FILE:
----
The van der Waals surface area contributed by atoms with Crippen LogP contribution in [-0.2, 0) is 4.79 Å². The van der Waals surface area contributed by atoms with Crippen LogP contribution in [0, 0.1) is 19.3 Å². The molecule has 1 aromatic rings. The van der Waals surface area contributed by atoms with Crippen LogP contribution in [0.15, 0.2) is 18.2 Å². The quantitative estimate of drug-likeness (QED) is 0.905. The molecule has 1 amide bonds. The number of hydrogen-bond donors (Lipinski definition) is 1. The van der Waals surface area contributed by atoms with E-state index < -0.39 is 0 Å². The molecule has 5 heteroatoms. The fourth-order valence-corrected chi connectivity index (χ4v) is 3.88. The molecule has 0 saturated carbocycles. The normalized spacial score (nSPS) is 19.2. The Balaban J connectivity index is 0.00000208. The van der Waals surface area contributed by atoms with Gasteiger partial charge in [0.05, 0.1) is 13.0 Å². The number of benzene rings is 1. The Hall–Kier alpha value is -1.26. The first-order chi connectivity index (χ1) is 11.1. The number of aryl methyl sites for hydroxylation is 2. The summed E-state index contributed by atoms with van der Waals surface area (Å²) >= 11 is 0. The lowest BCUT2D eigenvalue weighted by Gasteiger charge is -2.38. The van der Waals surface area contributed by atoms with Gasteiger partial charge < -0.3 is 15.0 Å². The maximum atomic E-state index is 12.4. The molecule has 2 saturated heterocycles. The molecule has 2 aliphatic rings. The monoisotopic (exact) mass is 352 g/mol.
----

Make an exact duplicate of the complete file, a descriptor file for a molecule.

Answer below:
The van der Waals surface area contributed by atoms with Crippen LogP contribution in [-0.2, 0) is 4.79 Å². The van der Waals surface area contributed by atoms with Crippen LogP contribution in [0, 0.1) is 19.3 Å². The molecule has 1 aromatic rings. The van der Waals surface area contributed by atoms with Crippen LogP contribution in [0.15, 0.2) is 18.2 Å². The quantitative estimate of drug-likeness (QED) is 0.905. The molecule has 1 amide bonds. The number of hydrogen-bond donors (Lipinski definition) is 1. The van der Waals surface area contributed by atoms with E-state index < -0.39 is 0 Å². The molecule has 5 heteroatoms. The fourth-order valence-corrected chi connectivity index (χ4v) is 3.88. The molecule has 0 saturated carbocycles. The normalized spacial score (nSPS) is 19.2. The Balaban J connectivity index is 0.00000208. The van der Waals surface area contributed by atoms with Gasteiger partial charge in [0.05, 0.1) is 13.0 Å². The number of benzene rings is 1. The Hall–Kier alpha value is -1.26. The first-order chi connectivity index (χ1) is 11.1. The number of aryl methyl sites for hydroxylation is 2. The summed E-state index contributed by atoms with van der Waals surface area (Å²) >= 11 is 0. The lowest BCUT2D eigenvalue weighted by Gasteiger charge is -2.38. The van der Waals surface area contributed by atoms with Gasteiger partial charge < -0.3 is 15.0 Å². The maximum atomic E-state index is 12.4. The molecule has 2 saturated heterocycles. The molecule has 2 aliphatic rings. The monoisotopic (exact) mass is 352 g/mol.